Silicon Valley Startup Nabs $81 Million and Big Name Investors Like GE Corporation and

This article was originally published here

Carbon CEO and cofounder Joseph DeSimone (Photo credit: Christian Peacock for Forbes)

Carbon, a hot 3D printing startup promising production speeds of up to 100 times faster than traditional printers, is raising $81 million from a number of big name manufacturers hoping to adopt the technology.

GE Ventures, BMW, and JSR are investing as the Redwood City, Calif.-based startup’s first strategic investors. The new investment is an extension of its $100 Series C round, which was led by Ventures. Its total funding now comes to $222 million.

GE and BMW have aspirations of incorporating Carbon’s machine, called the M1, into their manufacturing lines. BMW has already started placing Carbon’s printer in its Germany production facilities. Optics specialist Nikon and chemical company JSR are both Japanese and will help Carbon enter the Japanese market.

“We’re really focused on making final parts at game changing speeds,” said Dr. Joseph DeSimone, CEO and cofounder of Carbon as well as a chemistry professor on leave from the University of North Carolina at Chapel Hill. “We’re going to be competing with injection molding.”

Carbon calls its 3D printing technology ”Continuous Liquid Interface Production,” or CLIP, where a machine pulls a solid object from a small tub of liquid plastic. It’s a variation on a decades-old technique called stereolithography, or the use of light to solidify liquid plastic.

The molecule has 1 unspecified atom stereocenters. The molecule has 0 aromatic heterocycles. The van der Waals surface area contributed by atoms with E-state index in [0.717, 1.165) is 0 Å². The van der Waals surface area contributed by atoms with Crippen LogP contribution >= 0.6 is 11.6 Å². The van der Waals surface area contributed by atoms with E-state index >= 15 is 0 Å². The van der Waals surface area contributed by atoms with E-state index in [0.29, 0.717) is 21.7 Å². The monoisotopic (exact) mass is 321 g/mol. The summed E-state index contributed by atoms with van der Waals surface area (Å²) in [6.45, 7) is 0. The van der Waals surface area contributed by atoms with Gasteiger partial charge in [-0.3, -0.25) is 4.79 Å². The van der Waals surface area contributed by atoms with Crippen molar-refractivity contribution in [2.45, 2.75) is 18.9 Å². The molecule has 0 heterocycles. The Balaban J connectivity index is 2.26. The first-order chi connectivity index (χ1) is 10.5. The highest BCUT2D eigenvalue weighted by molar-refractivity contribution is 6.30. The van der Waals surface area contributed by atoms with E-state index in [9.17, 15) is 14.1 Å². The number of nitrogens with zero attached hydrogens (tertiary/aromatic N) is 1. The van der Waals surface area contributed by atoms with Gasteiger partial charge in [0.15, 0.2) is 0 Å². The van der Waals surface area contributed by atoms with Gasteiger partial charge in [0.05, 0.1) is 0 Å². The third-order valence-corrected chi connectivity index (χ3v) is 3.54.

DeSimone’s contribution as a chemist was to replace the bottom of the tub with a pane of glass that, like a contact lens, is porous to air. The air creates a cushion under the resin that is one-thousandth of an inch thick, so the liquid never sticks to the glass. A UV light firing from beneath the glass solidifies the bottom layer of plastic in a precise pattern dictated by the object’s 3D file. A robotic arm slowly pulls the object out of the pool, and more resin flows under.

Carbon says it can produce objects of higher resolutions at speeds 25 to 100 times faster than traditional stereolithographic printers and several other techniques.

Carbon is still ramping up production of the machine — only 50 exist out in the market today and will be at 100 by the end of the year. The company sells the machine through a subscription model, with customers paying a monthly fee and get access to regular software updates that add new capabilities to the machine.

Carbon customers include BMW, Ford and auto supplier Delphi. In the recent $81 million investment round, a few athletic footwear companies also invested into Carbon, but their names weren’t announced at the time.

Correction: The company changed its name from Carbon3D to Carbon. Post updated to reflect the change.

Follow me on Twitter @aatilley or send me an email: atilley@forbes.com

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